Hearty laughter could help diabetics improve their cholesterol levels and possibly lower their risk of heart attack, according to a recent study by Dr. Lee Berk of Loma Linda University, California.
Berk and his colleague, Dr. Stanley Tan, an endocrinologist and diabetes specialist at Oak Crest Health Research Institute in Loma Linda, assigned 20 adults with type 2 diabetes, average age 50, to a control group or the laughter group. All had high blood pressure and cholesterol. After 12 months the researchers evaluated both groups by measuring cholesterol levels and levels of C-reactive protein, a marker of inflammation thought to be associated with heart disease.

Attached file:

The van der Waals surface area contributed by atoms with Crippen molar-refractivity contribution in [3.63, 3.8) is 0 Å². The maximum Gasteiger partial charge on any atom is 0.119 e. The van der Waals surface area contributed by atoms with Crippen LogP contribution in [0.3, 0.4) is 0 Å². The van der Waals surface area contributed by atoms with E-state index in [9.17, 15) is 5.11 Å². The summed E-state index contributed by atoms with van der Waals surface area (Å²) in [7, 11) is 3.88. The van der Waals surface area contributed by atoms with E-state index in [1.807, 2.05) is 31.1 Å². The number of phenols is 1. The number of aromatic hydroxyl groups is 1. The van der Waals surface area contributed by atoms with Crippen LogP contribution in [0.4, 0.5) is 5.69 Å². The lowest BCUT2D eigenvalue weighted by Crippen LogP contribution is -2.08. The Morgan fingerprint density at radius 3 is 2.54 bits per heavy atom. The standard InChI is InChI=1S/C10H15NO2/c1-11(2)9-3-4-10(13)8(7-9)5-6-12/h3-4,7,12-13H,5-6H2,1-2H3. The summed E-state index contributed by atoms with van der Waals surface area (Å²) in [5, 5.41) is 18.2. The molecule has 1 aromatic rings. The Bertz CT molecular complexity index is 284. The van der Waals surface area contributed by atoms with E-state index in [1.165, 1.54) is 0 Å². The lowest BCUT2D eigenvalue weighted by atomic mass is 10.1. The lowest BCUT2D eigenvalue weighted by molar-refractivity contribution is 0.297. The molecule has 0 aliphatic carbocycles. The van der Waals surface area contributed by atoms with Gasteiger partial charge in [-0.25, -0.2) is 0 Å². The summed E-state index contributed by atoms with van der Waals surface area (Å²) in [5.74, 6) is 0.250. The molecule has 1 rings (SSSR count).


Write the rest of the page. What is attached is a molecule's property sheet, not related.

The laughter group had an increase in "good" HDL cholesterol of 26 percent, compared to just a 3 percent increase in the good cholesterol of the control group.
What's the secret? Put very simply, Berk said, "you are decreasing the bad chemicals in the body with laughter and increasing the good chemicals, which help you stay well, may prevent disease and may well have [additional] value relative to the therapies you are taking."
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